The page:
Well, I did leave a bit of a cliff-hanger last time, so I'll just cut to the chase. World events seem to be expressing themselves to support what I'm about to say--witness the recent assassination attempt on Musharraf.
So, around Christmas of 2001, when the US military was heavily involved in the initial stages of our occupation of Afghanistan, there was still a great deal of talk about finding and killing Osama bin Laden. Don't hear much about that these days. The US operations in Tora Bora had recently concluded, and we knew that bin Laden had escaped and was somewhere north of the Khyber pass in the very same rugged, moutainous terrain that the Soviets never managed to control in their decade in Afghanistan.
I don't know all the details, but it seems we had good information about the location of bin Laden. He was meeting with a dozen or so important tribal elders in a mud-brick meeting house in a small, remote valley. My flight, which was performing reach-back targeting for US Air Force bombers flyin out of Diego Garcia, was assigned to create a targeting plan to facilitate an operation to get bin Laden. We couldn't just do what we normally did--place a pretty DMPI (desired mean point of impact) in the middle of the meeting house, mensurate the exact geocoordinates of that DMPI (a bit more complicated than it seems, because exact altitude is necessary as the bomb comes in at an angle, not straight down, so the imagery needs to be tied with several points to DTED--digital terrain elevation data), and send that off for entry into JDAMs (GPS guided bombs) that would soon be dropped over the site. Why couldn't we do that? Well, leadership decided that killing several important tribal chiefs might not be in our best interest--it could tilt sentiment in Pakistan against US operations, and even lend support to those factions within the ISID that wanted to overthrow Pervez Musharaff. So we had to prepare a fancy targeting plan--take out all roads leading out of the valley by targeting the most vulnerable points on hillsides and throwing in some gator mines to boot so that the meeting house could be isolated (from egress and reinforcements), allowing a small force to be choppered in to kill or capture bin Laden.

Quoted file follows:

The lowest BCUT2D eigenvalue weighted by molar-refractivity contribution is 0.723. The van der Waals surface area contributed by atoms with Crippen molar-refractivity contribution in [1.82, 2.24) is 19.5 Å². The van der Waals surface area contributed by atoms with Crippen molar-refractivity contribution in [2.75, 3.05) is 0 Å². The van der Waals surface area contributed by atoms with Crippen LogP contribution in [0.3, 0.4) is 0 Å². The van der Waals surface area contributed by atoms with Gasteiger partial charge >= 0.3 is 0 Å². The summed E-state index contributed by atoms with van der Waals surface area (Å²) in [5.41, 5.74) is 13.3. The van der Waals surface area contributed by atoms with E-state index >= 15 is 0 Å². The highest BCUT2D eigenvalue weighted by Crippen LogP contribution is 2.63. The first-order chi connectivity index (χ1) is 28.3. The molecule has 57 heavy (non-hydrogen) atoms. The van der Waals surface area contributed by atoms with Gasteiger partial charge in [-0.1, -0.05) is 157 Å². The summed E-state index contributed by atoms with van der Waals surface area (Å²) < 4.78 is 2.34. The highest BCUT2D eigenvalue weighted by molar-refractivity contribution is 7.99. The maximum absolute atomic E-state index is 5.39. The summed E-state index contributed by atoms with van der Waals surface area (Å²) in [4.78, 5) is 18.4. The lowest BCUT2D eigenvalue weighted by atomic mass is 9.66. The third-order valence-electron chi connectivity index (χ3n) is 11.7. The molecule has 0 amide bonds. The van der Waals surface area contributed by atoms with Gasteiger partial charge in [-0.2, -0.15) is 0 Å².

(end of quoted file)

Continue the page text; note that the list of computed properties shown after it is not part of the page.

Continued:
As I alluded to before, despite what I thought was a good targeting plan, the operation never went ahead because it was denied Presidential approval. Why would Bush deny approval for an operation that had a fair chance of getting bin Laden? Because the target area was inside Pakistan. I think that this is a little understood point: one of the most important pillars in the "War on Terror" is to ensure the stability of Pakistan under strongman Pervez Musharraf. We must not allow democracy to take hold there because if we did, then the people would overwhelmingly elect an islamist government, and then we would be in real trouble. Of course, I say that with a great deal of cynicism (if you take it as my voice), or complete doublespeak sincerity (if you take it as the back-room voice of the present administration).
So, if you're wondering why we aren't doing more to interdict terrorist training camps in Pakistan, or to get bin Laden (who is most likely still there), it's because our grand strategy demands that we keep the current power structure in Pakistan at all costs. The "islamic bomb" is a powerful motivator...